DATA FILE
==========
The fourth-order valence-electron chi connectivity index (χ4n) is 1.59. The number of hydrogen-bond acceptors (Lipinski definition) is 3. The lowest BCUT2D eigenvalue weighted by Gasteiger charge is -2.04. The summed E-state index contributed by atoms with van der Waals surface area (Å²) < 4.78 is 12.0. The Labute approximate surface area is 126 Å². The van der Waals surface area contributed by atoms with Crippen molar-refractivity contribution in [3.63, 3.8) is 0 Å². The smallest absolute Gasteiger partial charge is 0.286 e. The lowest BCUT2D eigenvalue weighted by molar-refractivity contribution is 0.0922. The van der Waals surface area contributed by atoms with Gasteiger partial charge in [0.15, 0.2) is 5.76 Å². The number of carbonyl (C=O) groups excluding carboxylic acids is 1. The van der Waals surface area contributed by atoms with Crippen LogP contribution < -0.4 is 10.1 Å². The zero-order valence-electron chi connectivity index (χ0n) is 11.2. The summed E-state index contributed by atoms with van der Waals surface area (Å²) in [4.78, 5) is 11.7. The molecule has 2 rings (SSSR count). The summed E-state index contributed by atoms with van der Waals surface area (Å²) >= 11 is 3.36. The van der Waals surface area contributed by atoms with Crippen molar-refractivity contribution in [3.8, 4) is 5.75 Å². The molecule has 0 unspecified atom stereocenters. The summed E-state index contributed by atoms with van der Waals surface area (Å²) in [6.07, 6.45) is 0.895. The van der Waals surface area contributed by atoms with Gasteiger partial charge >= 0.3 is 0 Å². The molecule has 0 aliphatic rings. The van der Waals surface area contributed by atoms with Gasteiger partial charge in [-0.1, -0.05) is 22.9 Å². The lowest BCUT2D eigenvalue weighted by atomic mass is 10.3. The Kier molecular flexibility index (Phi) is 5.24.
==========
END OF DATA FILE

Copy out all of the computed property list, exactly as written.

The fourth-order valence-electron chi connectivity index (χ4n) is 1.59. The number of hydrogen-bond acceptors (Lipinski definition) is 3. The lowest BCUT2D eigenvalue weighted by Gasteiger charge is -2.04. The summed E-state index contributed by atoms with van der Waals surface area (Å²) < 4.78 is 12.0. The Labute approximate surface area is 126 Å². The van der Waals surface area contributed by atoms with Crippen molar-refractivity contribution in [3.63, 3.8) is 0 Å². The smallest absolute Gasteiger partial charge is 0.286 e. The lowest BCUT2D eigenvalue weighted by molar-refractivity contribution is 0.0922. The van der Waals surface area contributed by atoms with Gasteiger partial charge in [0.15, 0.2) is 5.76 Å². The number of carbonyl (C=O) groups excluding carboxylic acids is 1. The van der Waals surface area contributed by atoms with Crippen LogP contribution < -0.4 is 10.1 Å². The zero-order valence-electron chi connectivity index (χ0n) is 11.2. The summed E-state index contributed by atoms with van der Waals surface area (Å²) in [4.78, 5) is 11.7. The molecule has 2 rings (SSSR count). The summed E-state index contributed by atoms with van der Waals surface area (Å²) >= 11 is 3.36. The van der Waals surface area contributed by atoms with Crippen molar-refractivity contribution in [3.8, 4) is 5.75 Å². The molecule has 0 unspecified atom stereocenters. The summed E-state index contributed by atoms with van der Waals surface area (Å²) in [6.07, 6.45) is 0.895. The van der Waals surface area contributed by atoms with Gasteiger partial charge >= 0.3 is 0 Å². The molecule has 0 aliphatic rings. The van der Waals surface area contributed by atoms with Gasteiger partial charge in [-0.1, -0.05) is 22.9 Å². The lowest BCUT2D eigenvalue weighted by atomic mass is 10.3. The Kier molecular flexibility index (Phi) is 5.24.